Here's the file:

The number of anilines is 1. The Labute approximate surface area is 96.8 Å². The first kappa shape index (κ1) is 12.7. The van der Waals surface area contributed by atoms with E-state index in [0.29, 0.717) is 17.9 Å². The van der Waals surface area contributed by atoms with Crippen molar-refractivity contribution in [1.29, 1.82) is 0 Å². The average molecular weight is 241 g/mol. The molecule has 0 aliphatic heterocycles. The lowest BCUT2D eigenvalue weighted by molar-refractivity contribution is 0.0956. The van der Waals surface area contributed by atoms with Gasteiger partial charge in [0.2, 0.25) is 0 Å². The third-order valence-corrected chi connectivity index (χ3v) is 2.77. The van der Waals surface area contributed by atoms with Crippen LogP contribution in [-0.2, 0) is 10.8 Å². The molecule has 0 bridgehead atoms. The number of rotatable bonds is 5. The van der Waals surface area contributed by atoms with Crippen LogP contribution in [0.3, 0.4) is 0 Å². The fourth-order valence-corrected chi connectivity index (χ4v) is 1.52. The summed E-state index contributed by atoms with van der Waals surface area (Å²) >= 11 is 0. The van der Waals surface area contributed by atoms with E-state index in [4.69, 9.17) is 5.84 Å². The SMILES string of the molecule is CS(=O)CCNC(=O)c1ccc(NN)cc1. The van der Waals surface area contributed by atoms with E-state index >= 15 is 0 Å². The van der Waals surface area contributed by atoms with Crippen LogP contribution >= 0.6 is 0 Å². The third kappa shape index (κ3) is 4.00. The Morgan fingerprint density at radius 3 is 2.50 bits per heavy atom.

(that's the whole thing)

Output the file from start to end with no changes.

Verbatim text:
The number of anilines is 1. The Labute approximate surface area is 96.8 Å². The first kappa shape index (κ1) is 12.7. The van der Waals surface area contributed by atoms with E-state index in [0.29, 0.717) is 17.9 Å². The van der Waals surface area contributed by atoms with Crippen molar-refractivity contribution in [1.29, 1.82) is 0 Å². The average molecular weight is 241 g/mol. The molecule has 0 aliphatic heterocycles. The lowest BCUT2D eigenvalue weighted by molar-refractivity contribution is 0.0956. The van der Waals surface area contributed by atoms with Gasteiger partial charge in [0.2, 0.25) is 0 Å². The third-order valence-corrected chi connectivity index (χ3v) is 2.77. The van der Waals surface area contributed by atoms with Crippen LogP contribution in [-0.2, 0) is 10.8 Å². The molecule has 0 bridgehead atoms. The number of rotatable bonds is 5. The van der Waals surface area contributed by atoms with Crippen LogP contribution in [0.3, 0.4) is 0 Å². The fourth-order valence-corrected chi connectivity index (χ4v) is 1.52. The summed E-state index contributed by atoms with van der Waals surface area (Å²) >= 11 is 0. The van der Waals surface area contributed by atoms with E-state index in [4.69, 9.17) is 5.84 Å². The SMILES string of the molecule is CS(=O)CCNC(=O)c1ccc(NN)cc1. The van der Waals surface area contributed by atoms with E-state index >= 15 is 0 Å². The van der Waals surface area contributed by atoms with Crippen LogP contribution >= 0.6 is 0 Å². The third kappa shape index (κ3) is 4.00. The Morgan fingerprint density at radius 3 is 2.50 bits per heavy atom.